They both can be followed on Twitter and/or Facebook, as well as their websites.

If you are more interested in PROSE writing prompts, here are a full month’s worth from Toasted Cheese.

I won’t be posting my daily poems here, but I will give you updates if I am doing ok at it. If I am not writing, you might hear radio silence.

Are you going to join me in celebrating poetry this month? In trying out #NaPoWriMo?

I hope nobody who ever has anything to do with the poster designs for National Poetry Month reads this, but I think they suck every year. Or maybe I should say they are not my idea of good poster art. Why oh why can’t they find something that knocks my socks off, or as Emily D. might say, that takes off the top of my head? The posters need to be WORTHY of poetry.

 

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#AWP18 and Me

I was jazzed to attend AWP 2018, the largest literary conference in North America.

It was held at the Tampa Convention Center and the Marriott across the street.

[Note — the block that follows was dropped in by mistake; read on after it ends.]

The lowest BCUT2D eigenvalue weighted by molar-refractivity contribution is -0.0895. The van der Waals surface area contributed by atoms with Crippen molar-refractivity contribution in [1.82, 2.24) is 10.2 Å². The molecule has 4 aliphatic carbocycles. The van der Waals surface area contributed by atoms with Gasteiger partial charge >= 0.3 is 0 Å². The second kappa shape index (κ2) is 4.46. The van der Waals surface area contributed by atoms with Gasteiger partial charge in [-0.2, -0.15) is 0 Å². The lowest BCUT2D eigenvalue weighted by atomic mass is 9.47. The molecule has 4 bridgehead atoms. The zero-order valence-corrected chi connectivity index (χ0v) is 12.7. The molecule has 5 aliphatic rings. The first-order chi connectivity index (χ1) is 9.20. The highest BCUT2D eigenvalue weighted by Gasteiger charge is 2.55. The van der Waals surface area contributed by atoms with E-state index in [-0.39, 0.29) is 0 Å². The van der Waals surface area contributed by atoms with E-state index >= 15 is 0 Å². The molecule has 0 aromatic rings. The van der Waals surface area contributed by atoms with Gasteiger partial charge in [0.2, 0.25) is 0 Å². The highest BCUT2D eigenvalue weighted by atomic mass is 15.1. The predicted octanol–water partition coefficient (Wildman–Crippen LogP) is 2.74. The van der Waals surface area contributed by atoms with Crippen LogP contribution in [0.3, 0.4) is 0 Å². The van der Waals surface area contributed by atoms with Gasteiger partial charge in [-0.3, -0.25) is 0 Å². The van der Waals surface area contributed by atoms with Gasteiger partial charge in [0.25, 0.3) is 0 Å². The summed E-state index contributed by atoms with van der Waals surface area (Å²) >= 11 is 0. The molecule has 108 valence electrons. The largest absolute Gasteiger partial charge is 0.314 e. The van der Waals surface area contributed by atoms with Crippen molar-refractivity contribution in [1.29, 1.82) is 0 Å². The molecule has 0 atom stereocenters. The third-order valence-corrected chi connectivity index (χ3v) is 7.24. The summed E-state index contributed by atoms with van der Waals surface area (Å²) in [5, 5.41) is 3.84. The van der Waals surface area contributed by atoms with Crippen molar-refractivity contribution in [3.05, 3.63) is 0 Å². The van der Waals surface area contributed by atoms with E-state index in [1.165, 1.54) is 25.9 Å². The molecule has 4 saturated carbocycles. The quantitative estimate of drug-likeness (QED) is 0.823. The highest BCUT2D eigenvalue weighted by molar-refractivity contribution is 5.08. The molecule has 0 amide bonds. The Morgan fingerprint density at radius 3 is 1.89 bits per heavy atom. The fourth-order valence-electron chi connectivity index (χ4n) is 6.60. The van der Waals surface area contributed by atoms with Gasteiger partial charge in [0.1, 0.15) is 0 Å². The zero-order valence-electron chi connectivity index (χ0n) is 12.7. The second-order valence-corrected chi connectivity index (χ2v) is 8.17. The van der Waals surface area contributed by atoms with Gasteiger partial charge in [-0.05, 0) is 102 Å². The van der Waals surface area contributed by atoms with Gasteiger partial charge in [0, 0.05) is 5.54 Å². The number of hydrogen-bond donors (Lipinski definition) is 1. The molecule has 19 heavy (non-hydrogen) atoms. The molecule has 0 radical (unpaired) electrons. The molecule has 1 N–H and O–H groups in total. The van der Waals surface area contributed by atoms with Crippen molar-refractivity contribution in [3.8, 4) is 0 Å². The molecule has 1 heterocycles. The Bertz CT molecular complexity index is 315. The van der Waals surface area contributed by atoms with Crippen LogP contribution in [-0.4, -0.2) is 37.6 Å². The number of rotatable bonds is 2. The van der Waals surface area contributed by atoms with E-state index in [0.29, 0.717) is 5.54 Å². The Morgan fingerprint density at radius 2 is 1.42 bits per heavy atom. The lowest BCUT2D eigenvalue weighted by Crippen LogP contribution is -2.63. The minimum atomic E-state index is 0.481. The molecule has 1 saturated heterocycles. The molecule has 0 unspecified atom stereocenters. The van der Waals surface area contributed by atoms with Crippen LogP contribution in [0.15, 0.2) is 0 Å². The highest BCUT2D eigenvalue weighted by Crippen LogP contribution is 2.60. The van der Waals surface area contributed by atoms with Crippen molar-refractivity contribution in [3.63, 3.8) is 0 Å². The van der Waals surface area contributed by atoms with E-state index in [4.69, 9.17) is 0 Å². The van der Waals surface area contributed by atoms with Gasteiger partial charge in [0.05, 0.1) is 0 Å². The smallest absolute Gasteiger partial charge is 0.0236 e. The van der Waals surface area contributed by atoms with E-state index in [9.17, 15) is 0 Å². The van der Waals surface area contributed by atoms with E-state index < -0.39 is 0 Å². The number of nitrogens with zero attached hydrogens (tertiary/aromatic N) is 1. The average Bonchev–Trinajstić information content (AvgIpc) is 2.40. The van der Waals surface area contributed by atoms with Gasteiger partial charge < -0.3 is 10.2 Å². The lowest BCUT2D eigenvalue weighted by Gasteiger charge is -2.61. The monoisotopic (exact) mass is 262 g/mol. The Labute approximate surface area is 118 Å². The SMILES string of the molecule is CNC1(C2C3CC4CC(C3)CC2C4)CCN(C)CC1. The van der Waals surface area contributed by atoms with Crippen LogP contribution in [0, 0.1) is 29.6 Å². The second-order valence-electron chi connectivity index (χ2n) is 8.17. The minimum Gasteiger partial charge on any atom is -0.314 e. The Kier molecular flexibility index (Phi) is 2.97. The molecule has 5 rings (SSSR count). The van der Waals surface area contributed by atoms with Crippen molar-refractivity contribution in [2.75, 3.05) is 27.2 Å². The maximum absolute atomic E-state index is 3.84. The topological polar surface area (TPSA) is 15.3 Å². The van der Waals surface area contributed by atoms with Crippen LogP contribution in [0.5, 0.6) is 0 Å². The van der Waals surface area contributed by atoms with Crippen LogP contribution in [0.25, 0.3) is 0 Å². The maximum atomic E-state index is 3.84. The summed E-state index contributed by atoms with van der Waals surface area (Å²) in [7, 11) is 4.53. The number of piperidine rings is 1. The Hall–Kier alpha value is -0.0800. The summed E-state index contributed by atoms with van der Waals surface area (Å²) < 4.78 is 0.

The venue and swag were impressive.

I was lucky enough to be one of the Tupelo Press 30/30 readers. I wrote 3o poems in 30 days in September 2015 for Tupelo. That experience came after the publication of Doll God in January, my father’s death in May, and my cat Mac’s death in June–and started me on the path toward Kin Types. I can’t over-emphasize what a catalyst it was for me and for other poets.

I signed Kin Types copies at the Finishing Line Press table at the book fair. I got to hear Joy Harjo talk again. I always feel very connected with what she says. In fact, all the sessions I attended were excellent  I left feeling inspired to write and try new techniques and ideas. But I was only able to stay for part of the conference which was just enough.

The experience gave me much, including a new friend after spending a fun time with my Stanford cohort Anita. It took one thing from me: my favorite hat! The fishing one from the second hand store in New Orleans.

Say goodbye to the best hat ever. I hope the person who finds it treasures it as I did.